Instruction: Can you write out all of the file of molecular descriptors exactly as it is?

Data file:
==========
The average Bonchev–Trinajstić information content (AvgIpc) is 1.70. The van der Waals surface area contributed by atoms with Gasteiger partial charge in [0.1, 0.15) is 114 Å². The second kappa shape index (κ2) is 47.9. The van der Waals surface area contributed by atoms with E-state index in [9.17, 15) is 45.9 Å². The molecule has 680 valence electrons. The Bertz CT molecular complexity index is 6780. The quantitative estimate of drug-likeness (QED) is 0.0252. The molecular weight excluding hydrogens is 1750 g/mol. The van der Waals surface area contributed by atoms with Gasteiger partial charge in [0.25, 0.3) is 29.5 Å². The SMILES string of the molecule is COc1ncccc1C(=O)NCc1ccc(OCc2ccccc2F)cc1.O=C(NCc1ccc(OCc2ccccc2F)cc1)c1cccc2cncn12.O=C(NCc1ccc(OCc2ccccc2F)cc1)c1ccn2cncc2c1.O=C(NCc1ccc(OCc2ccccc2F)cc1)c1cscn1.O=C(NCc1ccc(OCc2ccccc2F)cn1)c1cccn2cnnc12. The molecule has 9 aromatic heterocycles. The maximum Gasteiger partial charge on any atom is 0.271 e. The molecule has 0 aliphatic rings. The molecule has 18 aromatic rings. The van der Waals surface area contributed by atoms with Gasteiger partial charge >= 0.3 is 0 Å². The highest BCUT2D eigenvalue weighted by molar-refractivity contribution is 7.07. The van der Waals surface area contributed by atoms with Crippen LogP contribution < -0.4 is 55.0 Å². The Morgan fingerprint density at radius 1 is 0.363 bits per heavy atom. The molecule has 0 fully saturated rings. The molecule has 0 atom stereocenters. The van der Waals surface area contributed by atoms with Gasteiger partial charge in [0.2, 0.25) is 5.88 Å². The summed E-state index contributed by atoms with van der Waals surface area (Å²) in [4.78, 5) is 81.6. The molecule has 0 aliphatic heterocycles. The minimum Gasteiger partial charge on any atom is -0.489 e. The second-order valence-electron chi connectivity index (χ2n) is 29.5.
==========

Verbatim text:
The average Bonchev–Trinajstić information content (AvgIpc) is 1.70. The van der Waals surface area contributed by atoms with Gasteiger partial charge in [0.1, 0.15) is 114 Å². The second kappa shape index (κ2) is 47.9. The van der Waals surface area contributed by atoms with E-state index in [9.17, 15) is 45.9 Å². The molecule has 680 valence electrons. The Bertz CT molecular complexity index is 6780. The quantitative estimate of drug-likeness (QED) is 0.0252. The molecular weight excluding hydrogens is 1750 g/mol. The van der Waals surface area contributed by atoms with Gasteiger partial charge in [0.25, 0.3) is 29.5 Å². The SMILES string of the molecule is COc1ncccc1C(=O)NCc1ccc(OCc2ccccc2F)cc1.O=C(NCc1ccc(OCc2ccccc2F)cc1)c1cccc2cncn12.O=C(NCc1ccc(OCc2ccccc2F)cc1)c1ccn2cncc2c1.O=C(NCc1ccc(OCc2ccccc2F)cc1)c1cscn1.O=C(NCc1ccc(OCc2ccccc2F)cn1)c1cccn2cnnc12. The molecule has 9 aromatic heterocycles. The maximum Gasteiger partial charge on any atom is 0.271 e. The molecule has 0 aliphatic rings. The molecule has 18 aromatic rings. The van der Waals surface area contributed by atoms with Gasteiger partial charge >= 0.3 is 0 Å². The highest BCUT2D eigenvalue weighted by molar-refractivity contribution is 7.07. The van der Waals surface area contributed by atoms with Crippen LogP contribution < -0.4 is 55.0 Å². The Morgan fingerprint density at radius 1 is 0.363 bits per heavy atom. The molecule has 0 fully saturated rings. The molecule has 0 atom stereocenters. The van der Waals surface area contributed by atoms with Gasteiger partial charge in [0.2, 0.25) is 5.88 Å². The summed E-state index contributed by atoms with van der Waals surface area (Å²) in [4.78, 5) is 81.6. The molecule has 0 aliphatic heterocycles. The minimum Gasteiger partial charge on any atom is -0.489 e. The second-order valence-electron chi connectivity index (χ2n) is 29.5.